CR: The plan is to continue to track the exact cause of her illness – the bacteria that ultimately caused her condition – and when you can isolate that, you can definitively know the treatments required. At this point our suspicion of bacterial meningitis is high enough that we feel close, intimate contacts – teammates, housemates – warrant a single dose of antibiotic treatment of a medicine called Ciprofloxacin (Cipro). That has proven to be a very effective prophylactic treatment for meningitis.

GS: So what are you doing for the women's basketball team, the men's basketball team, trainers, and coaches?

CR: We have interviewed close friends, teammates, coaching staff, to determine individuals who, in the past week, have had close physical contact. Those individuals who have had prolonged close physical contact we are recommending treatment with Cipro, a one-time dose. So again, it is felt strongly that casual contact is not a risk factor to warrant treatment.

GS: Have you notified Stanford and other teams that the women's basketball team has played recently?

CR: We have identified other universities and teams that may have had contact with her and have communicated with their medical staff the steps that we are taking here, and they are taking the appropriate steps for their campuses.

GS: Suppose Alisa signed an autograph for someone, should that person be concerned?

CR: It is felt that brief, casual contacts, such as a handshake or an autograph, are not intimate contact and do not warrant prophylactic contact treatment. However, if there are questions from fans or people in the community who have had contact wsith the women's basketball team, we feel they should direct their questions to their personal physicians.

GS: Isn't there a vaccine against this kind of meningitis?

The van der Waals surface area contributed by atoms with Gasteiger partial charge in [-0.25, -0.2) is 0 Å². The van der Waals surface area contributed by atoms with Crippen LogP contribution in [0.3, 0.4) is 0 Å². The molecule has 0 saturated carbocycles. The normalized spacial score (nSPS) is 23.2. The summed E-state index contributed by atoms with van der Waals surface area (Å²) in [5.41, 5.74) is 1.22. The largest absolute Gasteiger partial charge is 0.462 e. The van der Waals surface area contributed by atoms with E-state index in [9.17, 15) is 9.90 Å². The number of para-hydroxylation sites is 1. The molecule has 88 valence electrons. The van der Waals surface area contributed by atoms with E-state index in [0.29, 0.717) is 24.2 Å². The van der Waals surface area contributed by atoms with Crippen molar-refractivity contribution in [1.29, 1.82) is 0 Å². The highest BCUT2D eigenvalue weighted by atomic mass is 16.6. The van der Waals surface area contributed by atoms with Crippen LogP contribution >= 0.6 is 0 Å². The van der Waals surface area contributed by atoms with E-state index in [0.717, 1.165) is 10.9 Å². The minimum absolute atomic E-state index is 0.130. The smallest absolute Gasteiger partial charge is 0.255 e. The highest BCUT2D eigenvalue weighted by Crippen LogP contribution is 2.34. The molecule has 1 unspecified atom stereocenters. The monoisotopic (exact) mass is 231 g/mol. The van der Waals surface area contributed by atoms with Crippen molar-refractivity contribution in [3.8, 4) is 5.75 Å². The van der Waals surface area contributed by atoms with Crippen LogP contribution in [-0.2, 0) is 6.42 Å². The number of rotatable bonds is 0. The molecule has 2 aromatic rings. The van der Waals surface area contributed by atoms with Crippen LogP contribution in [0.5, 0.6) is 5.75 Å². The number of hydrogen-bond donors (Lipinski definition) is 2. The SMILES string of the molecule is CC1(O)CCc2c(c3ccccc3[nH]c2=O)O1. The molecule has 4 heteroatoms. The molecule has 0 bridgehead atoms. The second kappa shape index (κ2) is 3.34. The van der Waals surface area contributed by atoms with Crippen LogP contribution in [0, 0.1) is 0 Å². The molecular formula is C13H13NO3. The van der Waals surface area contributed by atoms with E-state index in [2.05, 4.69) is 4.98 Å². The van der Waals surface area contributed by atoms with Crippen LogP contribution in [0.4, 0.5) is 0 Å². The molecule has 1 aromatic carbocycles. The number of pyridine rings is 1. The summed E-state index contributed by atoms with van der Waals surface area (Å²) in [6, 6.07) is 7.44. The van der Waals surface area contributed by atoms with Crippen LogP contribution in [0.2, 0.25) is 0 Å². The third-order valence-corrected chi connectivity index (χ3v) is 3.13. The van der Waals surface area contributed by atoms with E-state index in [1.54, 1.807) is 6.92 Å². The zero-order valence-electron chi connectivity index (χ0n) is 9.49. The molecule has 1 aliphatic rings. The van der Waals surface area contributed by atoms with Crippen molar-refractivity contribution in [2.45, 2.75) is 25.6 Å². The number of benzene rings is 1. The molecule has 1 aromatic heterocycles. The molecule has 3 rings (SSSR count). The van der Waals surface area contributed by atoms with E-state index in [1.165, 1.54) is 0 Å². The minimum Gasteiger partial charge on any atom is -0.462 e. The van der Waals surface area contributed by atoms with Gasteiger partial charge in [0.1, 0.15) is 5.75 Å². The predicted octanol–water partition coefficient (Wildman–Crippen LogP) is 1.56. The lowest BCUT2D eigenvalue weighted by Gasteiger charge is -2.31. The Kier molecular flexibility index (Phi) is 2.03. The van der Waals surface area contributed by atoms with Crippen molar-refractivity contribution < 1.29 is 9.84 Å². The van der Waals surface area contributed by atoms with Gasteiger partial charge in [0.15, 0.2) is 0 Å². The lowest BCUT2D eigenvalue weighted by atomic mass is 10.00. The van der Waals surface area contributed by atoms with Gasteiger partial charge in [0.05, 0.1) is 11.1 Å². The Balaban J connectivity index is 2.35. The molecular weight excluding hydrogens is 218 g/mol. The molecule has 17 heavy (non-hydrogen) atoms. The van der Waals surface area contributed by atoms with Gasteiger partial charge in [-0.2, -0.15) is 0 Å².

CR: There is an available vaccine for meningitis but is effective for only 30 percent of the types of meningitis. Because the risk of meningitis to the community is low, it is not a required immunization. Currently, for University of California students, it is a recommended vaccination but not on the list of vaccinations required for students attending a UC school. (Additional information about the efficacy of the vaccine is online.)

GS: How concerned should someone be who did not have close contact or intimate contact with Alisa, and how concerned should the general population of Berkeley be?

CR: Meningitis is a serious condition so education about the disease is very important for parents. However, the risk for people who have not had close contact is extremely low. It is not a highly prevalent disease and should not be cause for panic, but it should just be something that people take the time to educate themselves on the signs and symptoms of meningitis and then make the individual decision on whether immunization is something that they wish to pursue. We have additional information about bacterial meningitis on the University Health Service website, and people can make decisions from there, or again, decide to consult with their own physician.

GS: And what are the symptoms?

CR: The most significant symptoms would be severe headache and stiff neck, both of which can be associated with fever, and a diffuse rash on the body, especially if it is associated with fever and stiff neck.